Voting begins soon for a seat on the United Nations Security Council. There’s not much hope that Canada has any chance of being elected to the council.
In addition to pitfalls at the international level, Prime Minister Justin Trudeau, who is the main promoter of the bid and has been campaigning for several months, has suffered a setback in Canada. It came in the form of a petition signed by close to 150 individuals and organizations, all calling on the UN to deny Canada the coveted seat.
“Despite its peaceful reputation, Canada is not acting as a benevolent player on the international stage,” wrote the signatories at the beginning of the petition, which was posted online by the Canadian Foreign Policy Institute. Those who signed the document included former Québec politician Amir Khadir, environmentalist David Suzuki, former federal MP Romeo Saganash and Québec’s Confédération des syndicats nationaux (CSN) labour union.
A surprising announcement
In March 2016, a few months after winning the federal election, Trudeau announced with great fanfare that Canada was seeking a non-permanent seat on the UN Security Council for a two-year term (2021-22).
The announcement was surprising given the Liberal Party made much of the humiliating failure of then-prime minister Stephen Harper’s Conservative government to win a seat in 2010.
As well, there was no mention in the 2015 election campaign of seeking a seat or in the mandate letter for Foreign Affairs Minister Stéphane Dion afterwards.
Several states in the informal regional group, of which Canada is a member, had already announced their intention to seek a Security Council seat several years ago: Ireland, Norway and the micro-state of San Marino. San Marino withdrew its candidacy in favour of Canada.
This announcement seemed all the more surprising given that both Ireland and Norway enjoy excellent reputations on the international stage and had announced their intention to seek seats on the council for several years now. Besides having previously served on the Security Council — three times in the case of Ireland and four times for Norway — both countries also have a more convincing track record than Canada on two important issues: development assistance and peacekeeping.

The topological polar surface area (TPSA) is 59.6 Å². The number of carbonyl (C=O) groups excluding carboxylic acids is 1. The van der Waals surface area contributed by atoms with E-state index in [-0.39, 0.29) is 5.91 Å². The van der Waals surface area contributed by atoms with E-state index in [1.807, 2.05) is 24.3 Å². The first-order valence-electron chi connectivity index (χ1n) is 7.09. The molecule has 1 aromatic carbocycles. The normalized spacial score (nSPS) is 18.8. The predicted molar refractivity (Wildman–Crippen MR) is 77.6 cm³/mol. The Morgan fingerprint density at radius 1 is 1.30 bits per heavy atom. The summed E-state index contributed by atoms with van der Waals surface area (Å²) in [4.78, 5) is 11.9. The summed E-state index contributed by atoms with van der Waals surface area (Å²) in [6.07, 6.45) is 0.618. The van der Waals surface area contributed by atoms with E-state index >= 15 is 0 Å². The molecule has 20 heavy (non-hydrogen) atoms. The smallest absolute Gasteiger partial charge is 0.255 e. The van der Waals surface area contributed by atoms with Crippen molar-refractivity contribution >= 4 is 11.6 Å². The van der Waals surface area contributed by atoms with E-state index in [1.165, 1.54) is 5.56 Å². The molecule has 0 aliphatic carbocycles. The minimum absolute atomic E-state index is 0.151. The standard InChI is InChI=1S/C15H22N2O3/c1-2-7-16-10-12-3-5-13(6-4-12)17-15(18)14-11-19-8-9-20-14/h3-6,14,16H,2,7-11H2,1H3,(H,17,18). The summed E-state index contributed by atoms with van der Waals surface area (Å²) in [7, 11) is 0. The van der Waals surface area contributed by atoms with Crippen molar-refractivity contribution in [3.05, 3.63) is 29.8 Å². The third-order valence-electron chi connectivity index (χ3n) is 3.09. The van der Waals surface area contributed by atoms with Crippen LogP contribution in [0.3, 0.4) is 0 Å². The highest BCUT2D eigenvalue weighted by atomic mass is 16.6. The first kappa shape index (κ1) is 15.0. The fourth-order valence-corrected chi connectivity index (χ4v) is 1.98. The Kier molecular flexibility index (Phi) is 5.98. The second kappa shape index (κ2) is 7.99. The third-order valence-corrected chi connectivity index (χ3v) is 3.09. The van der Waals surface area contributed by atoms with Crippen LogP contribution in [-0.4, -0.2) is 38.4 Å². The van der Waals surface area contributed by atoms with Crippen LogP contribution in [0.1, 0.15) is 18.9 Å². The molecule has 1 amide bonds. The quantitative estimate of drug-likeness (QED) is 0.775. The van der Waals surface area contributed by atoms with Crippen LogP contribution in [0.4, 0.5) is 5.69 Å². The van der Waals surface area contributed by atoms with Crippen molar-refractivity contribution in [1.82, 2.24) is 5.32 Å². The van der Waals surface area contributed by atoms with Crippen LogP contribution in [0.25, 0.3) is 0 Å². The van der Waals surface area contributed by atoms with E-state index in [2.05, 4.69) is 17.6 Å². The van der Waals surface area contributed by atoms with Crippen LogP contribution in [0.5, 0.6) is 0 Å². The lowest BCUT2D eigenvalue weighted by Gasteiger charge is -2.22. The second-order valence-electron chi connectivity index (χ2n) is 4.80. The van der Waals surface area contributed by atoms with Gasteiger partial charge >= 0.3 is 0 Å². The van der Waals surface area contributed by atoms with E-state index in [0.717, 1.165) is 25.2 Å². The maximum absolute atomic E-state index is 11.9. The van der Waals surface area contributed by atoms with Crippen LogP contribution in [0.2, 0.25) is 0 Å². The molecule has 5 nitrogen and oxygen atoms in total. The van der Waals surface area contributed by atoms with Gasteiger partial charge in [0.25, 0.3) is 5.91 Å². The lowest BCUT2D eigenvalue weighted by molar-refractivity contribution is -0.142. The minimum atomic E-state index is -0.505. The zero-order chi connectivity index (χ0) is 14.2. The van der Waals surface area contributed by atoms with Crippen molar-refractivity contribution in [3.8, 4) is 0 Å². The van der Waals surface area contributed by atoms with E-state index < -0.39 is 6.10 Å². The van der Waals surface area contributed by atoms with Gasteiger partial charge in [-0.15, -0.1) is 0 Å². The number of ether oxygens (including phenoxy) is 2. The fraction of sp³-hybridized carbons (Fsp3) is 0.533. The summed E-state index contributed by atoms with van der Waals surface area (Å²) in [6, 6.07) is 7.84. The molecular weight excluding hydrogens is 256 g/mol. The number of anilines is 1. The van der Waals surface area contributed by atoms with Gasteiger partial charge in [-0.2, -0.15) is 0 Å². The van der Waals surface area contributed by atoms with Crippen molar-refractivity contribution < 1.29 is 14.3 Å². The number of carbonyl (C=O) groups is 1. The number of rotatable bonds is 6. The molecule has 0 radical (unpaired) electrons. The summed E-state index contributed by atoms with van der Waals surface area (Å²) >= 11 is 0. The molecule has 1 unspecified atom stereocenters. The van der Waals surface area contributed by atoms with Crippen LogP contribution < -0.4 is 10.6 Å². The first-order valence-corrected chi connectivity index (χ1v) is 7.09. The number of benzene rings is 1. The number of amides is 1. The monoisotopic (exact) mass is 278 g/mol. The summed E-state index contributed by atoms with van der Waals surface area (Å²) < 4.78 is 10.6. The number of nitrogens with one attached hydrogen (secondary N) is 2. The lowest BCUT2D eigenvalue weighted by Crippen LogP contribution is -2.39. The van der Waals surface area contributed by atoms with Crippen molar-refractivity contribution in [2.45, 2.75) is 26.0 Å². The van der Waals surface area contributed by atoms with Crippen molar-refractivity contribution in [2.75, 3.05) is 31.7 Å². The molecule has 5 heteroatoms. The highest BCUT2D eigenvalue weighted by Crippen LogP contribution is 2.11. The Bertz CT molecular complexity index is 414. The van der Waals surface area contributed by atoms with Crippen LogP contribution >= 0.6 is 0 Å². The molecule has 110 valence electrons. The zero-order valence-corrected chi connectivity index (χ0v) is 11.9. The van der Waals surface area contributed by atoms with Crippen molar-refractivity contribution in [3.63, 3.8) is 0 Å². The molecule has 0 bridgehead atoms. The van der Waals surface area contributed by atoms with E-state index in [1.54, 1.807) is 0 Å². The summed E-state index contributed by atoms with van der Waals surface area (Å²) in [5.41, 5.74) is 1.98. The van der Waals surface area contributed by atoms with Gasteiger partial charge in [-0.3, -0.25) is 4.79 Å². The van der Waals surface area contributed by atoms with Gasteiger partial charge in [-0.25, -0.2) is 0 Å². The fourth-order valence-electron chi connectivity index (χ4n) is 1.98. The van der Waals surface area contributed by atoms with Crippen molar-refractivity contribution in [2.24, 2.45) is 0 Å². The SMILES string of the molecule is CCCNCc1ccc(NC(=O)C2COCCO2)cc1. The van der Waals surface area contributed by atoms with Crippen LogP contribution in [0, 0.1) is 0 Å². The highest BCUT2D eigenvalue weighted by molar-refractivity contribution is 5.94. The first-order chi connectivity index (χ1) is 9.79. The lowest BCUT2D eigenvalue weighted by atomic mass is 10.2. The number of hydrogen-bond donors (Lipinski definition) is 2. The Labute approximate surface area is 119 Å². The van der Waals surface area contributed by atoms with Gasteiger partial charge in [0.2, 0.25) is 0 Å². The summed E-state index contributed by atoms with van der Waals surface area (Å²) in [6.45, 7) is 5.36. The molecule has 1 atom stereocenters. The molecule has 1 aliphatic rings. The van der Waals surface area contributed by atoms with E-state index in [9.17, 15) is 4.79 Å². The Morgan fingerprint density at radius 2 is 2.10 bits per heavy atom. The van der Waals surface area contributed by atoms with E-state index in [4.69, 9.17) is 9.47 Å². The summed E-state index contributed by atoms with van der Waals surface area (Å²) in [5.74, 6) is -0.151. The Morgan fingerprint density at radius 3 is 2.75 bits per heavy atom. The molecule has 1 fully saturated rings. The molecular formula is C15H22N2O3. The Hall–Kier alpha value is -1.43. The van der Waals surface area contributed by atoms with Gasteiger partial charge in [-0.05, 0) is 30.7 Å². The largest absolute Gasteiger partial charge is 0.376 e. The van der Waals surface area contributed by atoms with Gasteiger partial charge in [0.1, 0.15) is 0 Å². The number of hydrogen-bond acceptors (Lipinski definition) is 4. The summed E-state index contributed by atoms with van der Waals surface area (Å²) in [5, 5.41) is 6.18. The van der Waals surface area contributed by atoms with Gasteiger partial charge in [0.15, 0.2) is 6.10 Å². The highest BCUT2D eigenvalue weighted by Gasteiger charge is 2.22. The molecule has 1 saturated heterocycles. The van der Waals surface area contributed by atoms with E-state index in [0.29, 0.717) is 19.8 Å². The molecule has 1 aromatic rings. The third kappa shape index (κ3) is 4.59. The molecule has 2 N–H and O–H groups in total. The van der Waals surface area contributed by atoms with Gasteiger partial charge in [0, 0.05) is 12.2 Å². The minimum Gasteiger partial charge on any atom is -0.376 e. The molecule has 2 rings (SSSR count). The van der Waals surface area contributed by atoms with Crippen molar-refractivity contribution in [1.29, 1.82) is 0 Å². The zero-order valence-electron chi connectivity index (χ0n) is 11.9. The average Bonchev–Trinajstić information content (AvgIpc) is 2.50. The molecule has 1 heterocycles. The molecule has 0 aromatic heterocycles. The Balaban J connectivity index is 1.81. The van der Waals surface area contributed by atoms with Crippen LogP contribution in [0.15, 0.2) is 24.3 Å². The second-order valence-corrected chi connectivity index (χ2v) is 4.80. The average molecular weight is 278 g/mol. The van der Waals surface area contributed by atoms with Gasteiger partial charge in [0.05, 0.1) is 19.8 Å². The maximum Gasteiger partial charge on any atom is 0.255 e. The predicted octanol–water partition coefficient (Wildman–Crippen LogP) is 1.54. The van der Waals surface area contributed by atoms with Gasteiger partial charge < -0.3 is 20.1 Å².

In terms of development assistance, Canada continues to rank low among the 30 or so richest countries, spending 0.26 per cent of its gross national income (GNI) on this goal. The United Nations target is 0.7 per cent. Ireland already spends 0.35 per cent of its GNI on this effort and has committed to increasing it to 0.7 per cent by 2030. Norway, on the other hand, devotes four times as many resources to this effort as Canada, contributing 1.1 per cent of its GNI.
In terms of peacekeeping, Canada is also far from the image it likes to project globally and the commitments it makes with a paltry number of soldiers and police officers currently deployed.
Canada’s withdrawal from the United Nations Multidimensional Integrated Stabilization Mission in Mali (Minusma) in the summer of 2019 did little to improve its image, and certainly disappointed those who believed in Canada’s “return” to the world stage.
In fact, Canada’s international actions are hardly consistent with the image and rhetoric of a “compassionate and constructive nation” that the Liberal government has been trying to project since 2015.
In fact, in some respects, the Trudeau government’s contribution falls short of Stephen Harper’s.
Canada has also been called out by the Organization for Economic Co-operation and Development (OECD), which noted in the fall of 2018 a decrease in Canadian development assistance “despite strong economic growth.”
A politicized arena
With the vote in New York looming, there is every indication that, despite last-minute efforts on the African continent and within the Arab world, Canada is still unlikely to succeed this time around.
It will have to convince 129 states, including 28 from its own group of Western European states, to cast their ballots for Canada.
These votes will be difficult to obtain because Canada, for a variety of reasons, has fairly strained relations with three permanent members of the Security Council — the United States, China and Russia. While these are only three votes out of the 129 required, they could be used to influence Canada’s candidacy.
This is in a highly politicized arena where promises of votes are frequently broken, especially on a second ballot.
All things considered, and while the COVID-19 pandemic has significantly slowed efforts and diminished lobbying effectiveness, Canada has little chance of winning a seat.
If it is a failure — the second in a row and the third in history — Canada will certainly be in an embarrassing situation and will have to honour the aid and peacekeeping commitments that it’s making in order to be seriously considered again in the future.